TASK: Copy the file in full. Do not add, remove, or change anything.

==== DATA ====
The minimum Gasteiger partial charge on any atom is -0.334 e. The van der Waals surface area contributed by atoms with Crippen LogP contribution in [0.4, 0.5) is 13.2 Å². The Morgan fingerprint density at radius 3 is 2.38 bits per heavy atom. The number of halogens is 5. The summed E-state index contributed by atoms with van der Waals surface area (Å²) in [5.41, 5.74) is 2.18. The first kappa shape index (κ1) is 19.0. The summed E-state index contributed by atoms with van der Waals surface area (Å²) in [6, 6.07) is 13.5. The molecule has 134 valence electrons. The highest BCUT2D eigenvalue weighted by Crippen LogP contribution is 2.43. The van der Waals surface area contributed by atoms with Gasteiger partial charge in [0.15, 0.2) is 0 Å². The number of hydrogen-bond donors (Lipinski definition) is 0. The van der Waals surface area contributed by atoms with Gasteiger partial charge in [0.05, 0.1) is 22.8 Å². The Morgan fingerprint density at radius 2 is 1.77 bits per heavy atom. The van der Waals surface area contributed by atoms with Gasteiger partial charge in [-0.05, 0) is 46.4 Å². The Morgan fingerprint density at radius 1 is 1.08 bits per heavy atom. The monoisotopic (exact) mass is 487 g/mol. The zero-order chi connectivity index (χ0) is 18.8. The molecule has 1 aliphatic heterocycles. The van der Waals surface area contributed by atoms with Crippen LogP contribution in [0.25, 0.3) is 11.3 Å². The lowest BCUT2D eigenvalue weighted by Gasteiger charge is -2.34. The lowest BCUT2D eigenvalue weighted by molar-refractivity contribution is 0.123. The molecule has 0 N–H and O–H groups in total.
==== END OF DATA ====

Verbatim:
The minimum Gasteiger partial charge on any atom is -0.334 e. The van der Waals surface area contributed by atoms with Crippen LogP contribution in [0.4, 0.5) is 13.2 Å². The Morgan fingerprint density at radius 3 is 2.38 bits per heavy atom. The number of halogens is 5. The summed E-state index contributed by atoms with van der Waals surface area (Å²) in [5.41, 5.74) is 2.18. The first kappa shape index (κ1) is 19.0. The summed E-state index contributed by atoms with van der Waals surface area (Å²) in [6, 6.07) is 13.5. The molecule has 134 valence electrons. The highest BCUT2D eigenvalue weighted by Crippen LogP contribution is 2.43. The van der Waals surface area contributed by atoms with Gasteiger partial charge in [0.15, 0.2) is 0 Å². The number of hydrogen-bond donors (Lipinski definition) is 0. The van der Waals surface area contributed by atoms with Gasteiger partial charge in [0.05, 0.1) is 22.8 Å². The Morgan fingerprint density at radius 2 is 1.77 bits per heavy atom. The van der Waals surface area contributed by atoms with Gasteiger partial charge in [-0.05, 0) is 46.4 Å². The Morgan fingerprint density at radius 1 is 1.08 bits per heavy atom. The monoisotopic (exact) mass is 487 g/mol. The zero-order chi connectivity index (χ0) is 18.8. The molecule has 1 aliphatic heterocycles. The van der Waals surface area contributed by atoms with Crippen LogP contribution in [0.25, 0.3) is 11.3 Å². The lowest BCUT2D eigenvalue weighted by Gasteiger charge is -2.34. The lowest BCUT2D eigenvalue weighted by molar-refractivity contribution is 0.123. The molecule has 0 N–H and O–H groups in total.